In the early 1990’s President Bill Clinton said: “We must say ‘no’ to illegal immigration so we can continue to say ‘yes’ to legal immigration.” At the same time he called for Congress to “protect our borders, remove criminal aliens, reduce work incentives for illegal immigration and stop asylum abuse.”
If corporations like Apple, Delta, Coca-Cola and even Hollywood studios are so concerned about equality that they are threatening to leave states that are legitimately tightening up their election laws against voter fraud, why are they all still doing business in China whose actions in Hong Kong and against Muslim minorities are clearly repressive?
In Washington you can call a pig by any other name, but it’s still Pork. Less than 10% of the $1.9 trillion “Coronavirus Bill” went to actually getting shots in arms; and only around 30% of the coming so-called “Infrastructure Bill” will be going to building or repairing roads, fixing bridges, strengthening the power grid and other long neglected, true infrastructure projects. And, speaking of Pork Barrel Politics, shame on both Parties for bringing back the earmarks that we had hoped were long dead.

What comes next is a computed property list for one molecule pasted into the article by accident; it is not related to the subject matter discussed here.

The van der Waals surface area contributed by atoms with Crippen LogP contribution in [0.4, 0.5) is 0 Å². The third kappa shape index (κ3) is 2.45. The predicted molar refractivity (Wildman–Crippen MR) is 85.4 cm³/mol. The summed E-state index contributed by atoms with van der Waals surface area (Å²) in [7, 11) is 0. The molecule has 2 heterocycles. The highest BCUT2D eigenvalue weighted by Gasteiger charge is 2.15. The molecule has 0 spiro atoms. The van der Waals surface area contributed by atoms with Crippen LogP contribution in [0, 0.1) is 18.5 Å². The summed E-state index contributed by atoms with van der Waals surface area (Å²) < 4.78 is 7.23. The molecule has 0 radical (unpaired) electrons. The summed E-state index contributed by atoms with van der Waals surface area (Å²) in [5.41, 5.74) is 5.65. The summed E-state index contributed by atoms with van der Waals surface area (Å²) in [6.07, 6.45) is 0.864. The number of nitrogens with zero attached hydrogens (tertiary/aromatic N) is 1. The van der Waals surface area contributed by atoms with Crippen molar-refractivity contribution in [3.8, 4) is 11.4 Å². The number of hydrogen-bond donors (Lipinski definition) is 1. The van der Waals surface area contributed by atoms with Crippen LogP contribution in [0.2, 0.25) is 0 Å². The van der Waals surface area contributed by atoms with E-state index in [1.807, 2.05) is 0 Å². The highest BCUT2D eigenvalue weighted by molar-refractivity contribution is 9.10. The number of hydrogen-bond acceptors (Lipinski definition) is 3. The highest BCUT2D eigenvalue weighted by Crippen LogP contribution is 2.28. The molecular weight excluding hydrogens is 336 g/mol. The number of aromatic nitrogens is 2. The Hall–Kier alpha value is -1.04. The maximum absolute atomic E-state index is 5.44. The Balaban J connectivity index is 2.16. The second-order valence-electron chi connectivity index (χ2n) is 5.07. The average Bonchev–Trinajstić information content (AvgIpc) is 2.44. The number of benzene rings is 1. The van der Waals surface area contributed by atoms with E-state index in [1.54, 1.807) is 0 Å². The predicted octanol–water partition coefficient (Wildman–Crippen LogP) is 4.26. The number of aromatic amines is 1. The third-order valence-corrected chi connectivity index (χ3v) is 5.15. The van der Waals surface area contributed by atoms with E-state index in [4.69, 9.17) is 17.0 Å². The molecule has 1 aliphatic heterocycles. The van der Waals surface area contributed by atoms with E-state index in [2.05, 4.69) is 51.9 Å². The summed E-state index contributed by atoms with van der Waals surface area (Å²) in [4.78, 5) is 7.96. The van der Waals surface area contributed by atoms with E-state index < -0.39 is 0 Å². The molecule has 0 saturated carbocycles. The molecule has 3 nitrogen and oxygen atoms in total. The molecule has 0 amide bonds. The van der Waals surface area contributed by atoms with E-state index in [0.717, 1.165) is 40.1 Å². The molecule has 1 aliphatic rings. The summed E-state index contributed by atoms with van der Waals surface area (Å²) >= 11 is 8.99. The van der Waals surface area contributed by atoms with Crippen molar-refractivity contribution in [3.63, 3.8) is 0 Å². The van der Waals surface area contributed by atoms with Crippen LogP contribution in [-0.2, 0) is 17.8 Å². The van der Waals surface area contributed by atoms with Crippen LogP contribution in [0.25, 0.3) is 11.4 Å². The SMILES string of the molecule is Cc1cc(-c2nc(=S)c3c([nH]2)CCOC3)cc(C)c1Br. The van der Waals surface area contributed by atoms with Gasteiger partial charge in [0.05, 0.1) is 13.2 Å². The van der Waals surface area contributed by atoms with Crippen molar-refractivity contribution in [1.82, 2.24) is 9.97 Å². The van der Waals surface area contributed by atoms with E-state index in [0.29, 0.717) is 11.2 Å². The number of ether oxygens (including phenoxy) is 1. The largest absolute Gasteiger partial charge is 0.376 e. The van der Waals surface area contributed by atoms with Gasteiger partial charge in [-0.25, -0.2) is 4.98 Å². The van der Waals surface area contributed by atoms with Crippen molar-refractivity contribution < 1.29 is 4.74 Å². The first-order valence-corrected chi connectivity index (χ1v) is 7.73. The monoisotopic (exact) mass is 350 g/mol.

On what is usually a most Taxing Day, we note that one-half of all taxpayers pay 97% of all taxes in the U.S.; and that the reviled “1%,” while doing quite well by making almost 20% of all taxable income, do pay more than their “fair share” by accounting for more that 37% of all taxes.
Four short years ago, when it was President Trump calling for an end to the filibuster, it was none other than Chuck Schumer who called The legislative filibuster “the most important distinction between the Senate and the House.” And now Senator Elizabeth Warren, who used that tactic against Senator Tim Scott’ police-reform bill, laughably calls that tactic “racist.”
To the Republicans who joined their Democrat friends in re-instituting the legislative/budget porkfest known as “earmarks” we remind them that the late Tom Coburn of Oklahoma called “earmarks” the “gateway drug” to big spending. And, we would add, that it will call for more and more taxes to support that habit.